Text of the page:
And how did Michigan measure up, you might ask? Well, it turns out we're failing in access to emergency health care. We heard some recommendations about ways to move forward.

Then, we met a woman who’s trying to help people come together to have some uncomfortable, but enlightening, conversations about race, class and more.

And, we spoke with Daniel Howes about Tom Lewand, Detroit’s job czar.

Also, “Saturday Night Live” just hired its first black female cast member in five years. Will this bring more attention to other black comedians?

And, a Michigan historian gave us a closer look at how Michigan milkweed helped us in World War II.

Also, the Michigan Human Society has a new way to find homes for their animals: social media.

First on the show, how do you best measure the progress of students in Michigan's classrooms and, by extension, the effectiveness of their teachers?

It's one of the thorniest challenges being debated in Michigan education.

For years, the Michigan Education Assessment Program (MEAP) and the Michigan Merit Examination (MME) have been the assessment tools. Now, with the move to the Common Core Standards, it's out with the MEAP and MME and in with the what?

Districts around Michigan are gearing up for an online adaptive assessment test in the spring of 2015.

The Michigan Department of Education says the state has only one option for testing students on the Common Core State Standards for the next three years.

And that option is the Smarter Balanced Assessment – the SBA.

But state lawmakers haven't made that official.

We wondered how districts  are preparing for the SBA or whatever test they're told to administer next year.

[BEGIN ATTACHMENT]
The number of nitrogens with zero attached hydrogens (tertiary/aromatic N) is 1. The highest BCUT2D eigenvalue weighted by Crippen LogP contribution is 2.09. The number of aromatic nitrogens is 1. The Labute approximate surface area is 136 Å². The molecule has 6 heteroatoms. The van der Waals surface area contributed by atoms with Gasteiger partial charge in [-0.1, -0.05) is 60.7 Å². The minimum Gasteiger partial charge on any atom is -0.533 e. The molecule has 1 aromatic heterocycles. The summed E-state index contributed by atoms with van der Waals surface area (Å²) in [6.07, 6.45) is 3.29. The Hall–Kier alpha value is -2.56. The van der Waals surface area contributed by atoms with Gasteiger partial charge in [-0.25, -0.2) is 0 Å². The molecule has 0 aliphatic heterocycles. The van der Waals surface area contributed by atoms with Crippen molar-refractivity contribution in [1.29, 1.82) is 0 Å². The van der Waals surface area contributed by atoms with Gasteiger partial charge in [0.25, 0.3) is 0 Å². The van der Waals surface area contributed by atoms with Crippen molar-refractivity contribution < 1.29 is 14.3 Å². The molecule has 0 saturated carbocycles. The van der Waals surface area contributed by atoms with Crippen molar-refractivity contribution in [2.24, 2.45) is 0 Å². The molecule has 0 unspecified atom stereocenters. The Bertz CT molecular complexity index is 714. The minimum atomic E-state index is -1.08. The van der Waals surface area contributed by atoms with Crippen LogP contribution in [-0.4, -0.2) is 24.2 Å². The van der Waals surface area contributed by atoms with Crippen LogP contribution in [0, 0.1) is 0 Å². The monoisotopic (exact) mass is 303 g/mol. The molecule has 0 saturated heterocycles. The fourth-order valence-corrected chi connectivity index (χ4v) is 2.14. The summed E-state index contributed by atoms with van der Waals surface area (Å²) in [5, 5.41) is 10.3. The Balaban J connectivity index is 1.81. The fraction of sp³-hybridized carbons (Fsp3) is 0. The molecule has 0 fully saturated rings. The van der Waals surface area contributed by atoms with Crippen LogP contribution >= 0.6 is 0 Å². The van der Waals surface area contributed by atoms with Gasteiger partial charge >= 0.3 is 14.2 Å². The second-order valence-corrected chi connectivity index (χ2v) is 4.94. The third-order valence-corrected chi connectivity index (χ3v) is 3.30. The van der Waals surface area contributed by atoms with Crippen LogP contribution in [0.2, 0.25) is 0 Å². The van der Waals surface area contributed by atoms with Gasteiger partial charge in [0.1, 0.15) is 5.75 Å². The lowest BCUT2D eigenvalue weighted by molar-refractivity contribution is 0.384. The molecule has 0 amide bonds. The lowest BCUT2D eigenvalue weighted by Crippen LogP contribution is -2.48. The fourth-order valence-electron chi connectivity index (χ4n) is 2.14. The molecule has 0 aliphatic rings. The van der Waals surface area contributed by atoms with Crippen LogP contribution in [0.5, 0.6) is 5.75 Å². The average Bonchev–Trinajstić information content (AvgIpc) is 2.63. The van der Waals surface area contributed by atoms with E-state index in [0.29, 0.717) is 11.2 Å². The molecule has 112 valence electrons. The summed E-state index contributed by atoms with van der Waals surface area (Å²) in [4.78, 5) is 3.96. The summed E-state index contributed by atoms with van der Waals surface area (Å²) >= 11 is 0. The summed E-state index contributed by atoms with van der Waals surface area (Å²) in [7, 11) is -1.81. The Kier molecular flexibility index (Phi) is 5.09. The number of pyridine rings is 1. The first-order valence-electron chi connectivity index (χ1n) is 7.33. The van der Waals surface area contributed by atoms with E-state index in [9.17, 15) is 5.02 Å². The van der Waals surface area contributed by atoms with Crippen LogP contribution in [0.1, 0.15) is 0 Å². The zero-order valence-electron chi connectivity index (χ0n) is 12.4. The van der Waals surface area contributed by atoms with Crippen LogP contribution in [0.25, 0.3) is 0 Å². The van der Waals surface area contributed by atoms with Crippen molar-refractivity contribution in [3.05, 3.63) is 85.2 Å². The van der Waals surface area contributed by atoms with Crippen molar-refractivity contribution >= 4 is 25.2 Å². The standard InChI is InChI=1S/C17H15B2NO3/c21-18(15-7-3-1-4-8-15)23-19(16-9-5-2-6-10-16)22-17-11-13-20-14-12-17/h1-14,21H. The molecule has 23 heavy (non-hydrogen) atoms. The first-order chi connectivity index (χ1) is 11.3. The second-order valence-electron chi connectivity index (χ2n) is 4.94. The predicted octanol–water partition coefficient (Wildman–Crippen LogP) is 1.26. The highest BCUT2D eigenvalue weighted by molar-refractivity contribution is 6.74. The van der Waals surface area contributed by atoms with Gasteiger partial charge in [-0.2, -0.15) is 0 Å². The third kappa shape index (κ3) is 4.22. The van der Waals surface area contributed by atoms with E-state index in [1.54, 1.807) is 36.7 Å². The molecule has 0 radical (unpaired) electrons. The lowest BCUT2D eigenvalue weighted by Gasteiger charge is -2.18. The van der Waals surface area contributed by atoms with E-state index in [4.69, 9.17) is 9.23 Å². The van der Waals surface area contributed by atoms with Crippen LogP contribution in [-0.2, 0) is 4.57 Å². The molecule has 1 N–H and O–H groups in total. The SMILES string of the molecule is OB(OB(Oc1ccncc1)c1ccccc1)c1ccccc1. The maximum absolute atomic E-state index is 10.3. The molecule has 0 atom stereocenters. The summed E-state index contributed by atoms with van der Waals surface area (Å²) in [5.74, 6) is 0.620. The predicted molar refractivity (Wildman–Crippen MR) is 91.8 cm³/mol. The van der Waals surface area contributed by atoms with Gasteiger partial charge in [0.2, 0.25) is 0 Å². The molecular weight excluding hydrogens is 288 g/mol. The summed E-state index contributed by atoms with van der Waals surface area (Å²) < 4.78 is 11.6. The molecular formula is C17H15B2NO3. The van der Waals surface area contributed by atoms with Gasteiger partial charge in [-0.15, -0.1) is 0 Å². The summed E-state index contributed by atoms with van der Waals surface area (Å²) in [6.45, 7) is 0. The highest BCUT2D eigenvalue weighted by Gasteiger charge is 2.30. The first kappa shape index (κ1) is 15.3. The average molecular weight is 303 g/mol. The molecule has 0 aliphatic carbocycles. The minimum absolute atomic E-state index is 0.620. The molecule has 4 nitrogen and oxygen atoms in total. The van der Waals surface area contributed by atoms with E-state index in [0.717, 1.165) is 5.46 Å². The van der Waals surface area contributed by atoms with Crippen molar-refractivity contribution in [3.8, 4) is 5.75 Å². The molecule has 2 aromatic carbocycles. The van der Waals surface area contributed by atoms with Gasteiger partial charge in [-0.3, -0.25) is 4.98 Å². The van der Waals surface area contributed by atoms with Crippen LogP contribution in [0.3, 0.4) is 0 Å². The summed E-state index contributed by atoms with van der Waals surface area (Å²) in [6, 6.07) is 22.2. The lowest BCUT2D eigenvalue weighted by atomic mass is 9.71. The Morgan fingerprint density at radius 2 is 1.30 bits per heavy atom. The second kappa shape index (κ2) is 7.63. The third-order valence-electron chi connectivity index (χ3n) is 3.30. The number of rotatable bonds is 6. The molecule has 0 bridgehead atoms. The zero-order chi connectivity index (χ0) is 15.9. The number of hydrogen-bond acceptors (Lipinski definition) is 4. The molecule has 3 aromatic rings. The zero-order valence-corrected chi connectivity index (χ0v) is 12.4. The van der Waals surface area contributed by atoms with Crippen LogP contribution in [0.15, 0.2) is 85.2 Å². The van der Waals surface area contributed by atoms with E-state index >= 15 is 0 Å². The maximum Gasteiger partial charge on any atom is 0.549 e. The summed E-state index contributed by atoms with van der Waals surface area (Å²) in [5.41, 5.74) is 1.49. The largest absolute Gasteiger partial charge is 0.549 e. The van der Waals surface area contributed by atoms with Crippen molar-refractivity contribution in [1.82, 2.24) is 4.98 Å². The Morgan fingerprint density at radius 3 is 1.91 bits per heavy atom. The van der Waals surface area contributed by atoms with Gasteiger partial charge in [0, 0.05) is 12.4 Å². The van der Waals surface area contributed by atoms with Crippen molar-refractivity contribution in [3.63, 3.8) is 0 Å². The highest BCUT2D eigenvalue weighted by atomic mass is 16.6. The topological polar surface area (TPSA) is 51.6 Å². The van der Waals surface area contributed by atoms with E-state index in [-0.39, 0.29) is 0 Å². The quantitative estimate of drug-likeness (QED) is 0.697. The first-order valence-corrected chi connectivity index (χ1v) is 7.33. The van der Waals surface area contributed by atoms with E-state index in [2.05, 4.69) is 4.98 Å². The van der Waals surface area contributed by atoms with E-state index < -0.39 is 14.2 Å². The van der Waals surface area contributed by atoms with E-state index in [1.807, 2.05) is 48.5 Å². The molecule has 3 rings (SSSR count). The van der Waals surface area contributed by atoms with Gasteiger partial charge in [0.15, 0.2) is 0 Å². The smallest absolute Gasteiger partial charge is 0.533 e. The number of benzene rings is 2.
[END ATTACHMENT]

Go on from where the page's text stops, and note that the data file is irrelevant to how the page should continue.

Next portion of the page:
William Heath is the superintendent of the Morrice Area Schools and principal at Morrice Junior and Senior High School located in Shiawassee County. He joined us today.

Stateside
4:53 pm
Thu February 13, 2014

According to a new report, Michigan is failing in access to emergency care

Is a health care emergency coming in 2014?
(photo by Steve Carmody/Michigan Radio)

How are we doing as a state and as a nation, when it comes to our emergency rooms and access to emergency health care?

According to a report card recently released by the American College of Emergency Physicians, not very well. Michigan received a grade of "D" in access to emergency care.

Why are we failing in access to this life-or-death care in Michigan?

Dr. Michael Nauss is a senior emergency room physician at Henry Ford Hospital in Detroit. And he's a board member of the Michigan College of Emergency Physicians. He joined us today.

Listen to the full interview above.

Stateside
4:53 pm
Thu February 13, 2014

Deep Dive Detroit helps start conversations about social justice

Lester Graham Michigan Radio

What discussions and conversations should we be having around Michigan that we are veering away from?

What's the price we're paying for not opening up and talking about hot-button issues like racism, poverty, food justice, LGBT rights, and so much more?

That's what our next guest asked herself, and that led her to co-found Deep Dive Detroit. Its mission is to "create a safe place for uncomfortable conversations between disparate groups."

Co-founder Lauren Hood joined us today.

Listen to the full interview above.

Pages